Joachim Schmidt (Balingen, 1955), paradoxically known as “the photographer who takes no photographs”, has worked with photography since the early 1980s without producing any images of his own. Asserted in 1989 on the 150th anniversary of the invention of this medium, the principle of taking no new photographs until use has been made of those already existing is one to which he still adheres. In the present-day civilization of images characterized by an ever-greater proliferation of photographs to the point of habituation and meaninglessness, Schmidt has decided to halt production and confine himself to seeking out, collecting and using photographs already taken by others. This boundless material also include picture cards, exhibition invitations, posters, postcards, photos found in flea markets and archives, and images downloaded from websites and social networks. The German artist captures them from the great flow of contemporary communication, files them, appropriates them, combines them with one another and sometimes manipulates them in search of possible new meanings. A collector, recycling enthusiast, cataloguer and environmentalist therefore rather than a photographer, Schmid has left his imprint on theoretical debate about this medium. His stance combines two fundamental themes of contemporary art, namely Duchamp’s idea of the ready-made and the “death of the author” envisaged by Roland Barthes. Having investigated all the forms of mass photography and all of the different associated languages, He has probably seen but above all used more images than anyone else in the world over the last few decades. His new and ironic call today is therefore for people not to stop taking photographs.
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Joachim Schmid e le fotografie degli altri

pages: 88 pages

Joachim Schmidt (Balingen, 1955), paradoxically known as “the photographer who takes no photographs”, has worked with photography since the early 1980s without producing any images of his own. Asserted in 1989 on the 150th anniversary of the invention of this medium, the principle of taking no new photographs until use has been made of those al

Lartigue

L'album di una vita 1894 - 1986

pages: 400 pages

Jacques Henri Lartigue (Courbevoie, 1894 – Nice, 1986) had his first camera at just eight years of age and from then on never ceased to take pictures of a gay and carefree life: children’s games, picnics, elegant ladies in the Bois de Boulogne, trips with friends, car races and the first aeroplanes. The albums built up over a lifetime are a met

Programmare l’arte

Olivetti e le neoavanguardie cinetiche

Marco Meneguzzo, Enrico Morteo, Alberto Saibene

pages: 184 pages

The exhibition of “Programmed Art” was inaugurated in the Olivetti Store in the Galleria Vittorio Emanuele, Milan, on 15 May 1962. The name Arte Programmata was coined by Bruno Munari, who launched the initiative, and Umberto Eco, the theorist of kinetic art as a paradigm of the “open work”, was responsible for the catalogue. The young and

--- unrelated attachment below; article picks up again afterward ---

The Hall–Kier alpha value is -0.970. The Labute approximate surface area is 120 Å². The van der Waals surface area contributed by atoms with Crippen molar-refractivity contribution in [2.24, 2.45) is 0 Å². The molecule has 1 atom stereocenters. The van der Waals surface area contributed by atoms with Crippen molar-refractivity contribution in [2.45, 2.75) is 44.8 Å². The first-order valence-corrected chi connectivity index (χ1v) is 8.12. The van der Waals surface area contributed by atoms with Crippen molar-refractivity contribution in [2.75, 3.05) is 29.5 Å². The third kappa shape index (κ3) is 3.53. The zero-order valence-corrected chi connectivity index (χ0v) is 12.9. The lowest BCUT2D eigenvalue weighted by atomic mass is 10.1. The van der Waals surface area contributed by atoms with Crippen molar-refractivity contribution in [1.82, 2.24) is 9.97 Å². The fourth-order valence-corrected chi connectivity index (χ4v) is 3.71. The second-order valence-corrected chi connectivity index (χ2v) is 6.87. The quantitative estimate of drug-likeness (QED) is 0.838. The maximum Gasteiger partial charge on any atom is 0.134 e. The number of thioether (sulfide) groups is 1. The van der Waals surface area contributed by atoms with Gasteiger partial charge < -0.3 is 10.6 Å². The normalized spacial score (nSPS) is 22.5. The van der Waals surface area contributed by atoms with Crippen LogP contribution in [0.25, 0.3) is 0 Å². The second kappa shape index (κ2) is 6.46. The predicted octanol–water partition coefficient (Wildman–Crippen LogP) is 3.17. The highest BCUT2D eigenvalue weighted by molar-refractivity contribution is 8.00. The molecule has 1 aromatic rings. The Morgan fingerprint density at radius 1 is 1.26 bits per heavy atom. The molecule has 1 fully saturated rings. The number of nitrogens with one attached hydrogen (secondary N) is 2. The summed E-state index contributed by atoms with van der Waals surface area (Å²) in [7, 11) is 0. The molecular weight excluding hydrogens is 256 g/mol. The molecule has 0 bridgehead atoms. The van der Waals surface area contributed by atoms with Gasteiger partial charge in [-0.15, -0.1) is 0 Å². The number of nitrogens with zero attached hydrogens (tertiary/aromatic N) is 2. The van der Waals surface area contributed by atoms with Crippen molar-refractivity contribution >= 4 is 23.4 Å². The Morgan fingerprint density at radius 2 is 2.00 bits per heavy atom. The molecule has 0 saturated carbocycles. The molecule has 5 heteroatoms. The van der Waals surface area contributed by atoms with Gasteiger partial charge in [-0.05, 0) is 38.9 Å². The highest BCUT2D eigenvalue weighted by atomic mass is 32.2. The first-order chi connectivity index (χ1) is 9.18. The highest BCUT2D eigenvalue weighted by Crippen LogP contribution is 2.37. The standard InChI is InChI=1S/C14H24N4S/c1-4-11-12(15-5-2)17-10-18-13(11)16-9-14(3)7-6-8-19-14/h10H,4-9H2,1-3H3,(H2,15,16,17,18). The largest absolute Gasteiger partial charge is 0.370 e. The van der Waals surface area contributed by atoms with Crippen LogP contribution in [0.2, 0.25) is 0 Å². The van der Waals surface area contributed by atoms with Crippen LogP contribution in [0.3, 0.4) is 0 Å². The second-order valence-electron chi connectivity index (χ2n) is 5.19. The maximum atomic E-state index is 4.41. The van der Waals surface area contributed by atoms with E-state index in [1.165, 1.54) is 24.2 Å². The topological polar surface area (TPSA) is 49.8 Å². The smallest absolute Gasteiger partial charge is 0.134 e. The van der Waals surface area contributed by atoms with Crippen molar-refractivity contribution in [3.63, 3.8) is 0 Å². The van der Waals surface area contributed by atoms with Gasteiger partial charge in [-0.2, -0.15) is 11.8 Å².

Hitler e il potere dell’estetica
Countless books have been written on Adolf Hitler. When CBS announced its intention of producing a film on his youth years ago, the almost unanimous chorus of protest that ensued can be summarised as saying: “We know who he was and what he did. What else is there to know?” Frederic Spotts offers an completely unprecedented view of Hitler and the Third Reich in a surprising examination of the Führer’s aims and huge machinery he built up around him. The key role of culture in his vision of the Arian super state has seldom been addressed. It was not the end to which power should aspire but a means to obtain it. From the spectacular mass rallies in Nuremberg to the imposing architectural works, from the musical festivals and his tormented relationship with Wagner to the policies of cleansing, from his own watercolours to the dream of opening an enormous art gallery in Linz: the artist manqué thus succeeded in expressing his talent by mesmerizing Germany and most of Europe. The only enemy that Hitler would not have imprisoned once the fighting was over but “left living comfortably in a fortress with permission to write his memoirs and paint” was Winston Churchill, the British officer who painted the ruins of a village during the Great War while Hitler immortalized a church on the other side of the river. Carl Burckhardt, the commissioner of the League of Nations in Danzig, who met the Führer twice in 1939 was therefore probably right to suggest that the dictator had a split personality: “the rather gentle artist” on the one hand and “the homicidal maniac” on the other. For obvious reasons, writers have concentrated on the homicidal maniac for over fifty years now. While in no way wishing to ignore the second Hitler, Spotts addresses the first.
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Hitler e il potere dell’estetica

Frederic Spotts

pages: 480 pages

Countless books have been written on Adolf Hitler. When CBS announced its intention of producing a film on his youth years ago, the almost unanimous chorus of protest that ensued can be summarised as saying: “We know who he was and what he did. What else is there to know?” Frederic Spotts offers an completely unprecedented view of Hitler and t